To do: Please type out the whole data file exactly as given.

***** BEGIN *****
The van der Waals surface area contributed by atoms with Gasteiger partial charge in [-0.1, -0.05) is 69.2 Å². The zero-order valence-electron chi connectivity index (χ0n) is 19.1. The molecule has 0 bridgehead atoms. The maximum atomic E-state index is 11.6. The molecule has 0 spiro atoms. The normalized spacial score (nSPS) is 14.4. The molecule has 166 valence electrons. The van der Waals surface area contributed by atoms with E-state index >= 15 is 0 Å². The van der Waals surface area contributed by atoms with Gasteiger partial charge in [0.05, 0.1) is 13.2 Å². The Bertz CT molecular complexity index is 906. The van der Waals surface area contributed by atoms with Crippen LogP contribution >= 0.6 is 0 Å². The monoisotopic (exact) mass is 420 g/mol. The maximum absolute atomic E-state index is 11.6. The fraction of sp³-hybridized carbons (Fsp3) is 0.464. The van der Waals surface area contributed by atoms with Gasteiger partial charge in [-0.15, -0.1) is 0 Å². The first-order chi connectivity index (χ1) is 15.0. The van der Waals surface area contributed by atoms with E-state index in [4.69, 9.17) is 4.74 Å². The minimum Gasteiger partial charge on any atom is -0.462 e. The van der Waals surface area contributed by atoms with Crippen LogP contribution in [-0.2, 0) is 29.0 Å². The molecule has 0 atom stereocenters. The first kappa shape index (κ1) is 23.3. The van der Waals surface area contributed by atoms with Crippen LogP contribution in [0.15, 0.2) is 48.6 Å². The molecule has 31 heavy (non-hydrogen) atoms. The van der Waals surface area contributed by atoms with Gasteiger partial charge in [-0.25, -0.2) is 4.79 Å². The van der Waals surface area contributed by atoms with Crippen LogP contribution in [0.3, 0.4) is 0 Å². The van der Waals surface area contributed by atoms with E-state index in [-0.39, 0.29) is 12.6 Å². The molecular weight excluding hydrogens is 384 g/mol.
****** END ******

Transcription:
The van der Waals surface area contributed by atoms with Gasteiger partial charge in [-0.1, -0.05) is 69.2 Å². The zero-order valence-electron chi connectivity index (χ0n) is 19.1. The molecule has 0 bridgehead atoms. The maximum atomic E-state index is 11.6. The molecule has 0 spiro atoms. The normalized spacial score (nSPS) is 14.4. The molecule has 166 valence electrons. The van der Waals surface area contributed by atoms with E-state index >= 15 is 0 Å². The van der Waals surface area contributed by atoms with Gasteiger partial charge in [0.05, 0.1) is 13.2 Å². The Bertz CT molecular complexity index is 906. The van der Waals surface area contributed by atoms with Crippen LogP contribution >= 0.6 is 0 Å². The monoisotopic (exact) mass is 420 g/mol. The maximum absolute atomic E-state index is 11.6. The fraction of sp³-hybridized carbons (Fsp3) is 0.464. The van der Waals surface area contributed by atoms with Gasteiger partial charge in [-0.15, -0.1) is 0 Å². The first-order chi connectivity index (χ1) is 15.0. The van der Waals surface area contributed by atoms with E-state index in [4.69, 9.17) is 4.74 Å². The minimum Gasteiger partial charge on any atom is -0.462 e. The van der Waals surface area contributed by atoms with Crippen LogP contribution in [-0.2, 0) is 29.0 Å². The molecule has 0 atom stereocenters. The first kappa shape index (κ1) is 23.3. The van der Waals surface area contributed by atoms with Crippen LogP contribution in [0.15, 0.2) is 48.6 Å². The molecule has 31 heavy (non-hydrogen) atoms. The van der Waals surface area contributed by atoms with Gasteiger partial charge in [-0.25, -0.2) is 4.79 Å². The van der Waals surface area contributed by atoms with Crippen LogP contribution in [0.3, 0.4) is 0 Å². The van der Waals surface area contributed by atoms with E-state index in [-0.39, 0.29) is 12.6 Å². The molecular weight excluding hydrogens is 384 g/mol.